This Is Margate

Margate © Stewart Weir 2013

Philip II of Spain originally planned to invade England at Margate in  1588 with the “invincible Armada” to gain control of the whole country.  Throughout the whole campaign, the English lost no ships and only 100 men in battle.  However, over 7,000 English sailors died from disease (dysentery and typhus mostly)  during the time the Armada was in English water. Also those English sailors who survived  and fought against the Armada were poorly treated by the English government. Many were  given only enough money for the journey to their home and some received only part of  their  pay.   John Hawkins showed concern for his men: ” The men have long been unpaid and need relief”. The overall commander of the English Navy, Lord Howard was  shocked claiming that ” I would rather have never a penny in the world,  than they (his sailors) should lack…”. Howard wrote to William Cecil ( 20 Aug 1588)  ” … It is a most pitiful sight to see, here at Margate, how the men, having no place to  receive them into here, die in the streets.  I am driven myself, of force, to come a-land, to see them bestowed in some lodging; and the best I can get is barns and outhouses. It would grieve any man’s heart to see  them that have served so valiantly to die so miserably…”. With this, he used his own  money to pay his sailors.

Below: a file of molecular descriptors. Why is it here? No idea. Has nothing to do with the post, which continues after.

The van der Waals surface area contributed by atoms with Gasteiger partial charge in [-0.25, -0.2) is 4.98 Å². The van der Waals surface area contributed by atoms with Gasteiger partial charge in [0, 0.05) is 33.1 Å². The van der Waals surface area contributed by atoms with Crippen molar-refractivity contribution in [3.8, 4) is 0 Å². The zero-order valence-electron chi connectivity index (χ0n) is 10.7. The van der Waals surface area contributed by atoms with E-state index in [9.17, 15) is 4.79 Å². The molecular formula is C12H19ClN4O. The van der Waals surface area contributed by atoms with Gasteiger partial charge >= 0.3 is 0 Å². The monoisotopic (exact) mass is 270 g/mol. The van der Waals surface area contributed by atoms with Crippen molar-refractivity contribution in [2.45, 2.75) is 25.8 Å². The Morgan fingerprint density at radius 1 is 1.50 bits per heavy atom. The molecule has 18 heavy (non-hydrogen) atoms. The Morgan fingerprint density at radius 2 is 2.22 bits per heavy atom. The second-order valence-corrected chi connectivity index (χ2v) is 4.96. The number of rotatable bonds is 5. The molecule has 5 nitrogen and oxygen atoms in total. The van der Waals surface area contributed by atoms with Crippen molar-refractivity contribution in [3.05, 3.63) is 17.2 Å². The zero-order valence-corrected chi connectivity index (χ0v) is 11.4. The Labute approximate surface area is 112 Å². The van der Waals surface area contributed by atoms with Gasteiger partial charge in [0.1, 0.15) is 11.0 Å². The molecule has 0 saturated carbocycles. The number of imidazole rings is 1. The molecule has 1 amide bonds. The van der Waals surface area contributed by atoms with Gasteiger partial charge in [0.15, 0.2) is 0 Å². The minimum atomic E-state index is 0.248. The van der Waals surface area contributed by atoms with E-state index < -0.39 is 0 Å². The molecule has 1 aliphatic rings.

London By The Sea

Brighton Beach Lovers 2001-2008
The West Pier, Brighton © Stewart Weir 2004

An image taken underneath Brighton’s now derelict West Pier which was built in 1866 and closed in 1975. In the distance can be seen Brighton’s remaining open pier; The Palace Pier was built in 1891 and was renamed Brighton Pier in 2000 much to the locals disagreement.

“What I have always liked about Brighton is its impersonality. Since the 18th century, people have come, used the place and gone home again”. Lynne Truss

Once A Girl

Afghan Girl © Stewart Weir 2002

Down a side alley in Herat I came across a group of children playing with a ball. I framed this young girl who just stood there completely unfazed, smiled at me and I raised my camera and she just stood as she is in the image minus the smile.

She was about 10 years old and she must now be around 21. After the fall of the Taliban the people of Herat were full of a positive outlook with great promises being made by the West. Some said that nothing would change and in time the Taliban would make a return. Ive wondered many times what has happened to the children in Herat I photographed for Warchild.

“Every gun that is made, every warship launched, every rocket fired, signifies in the final sense a theft from those who hunger and are not fed, those who are cold and are not clothed”  Dwight D Eisenhower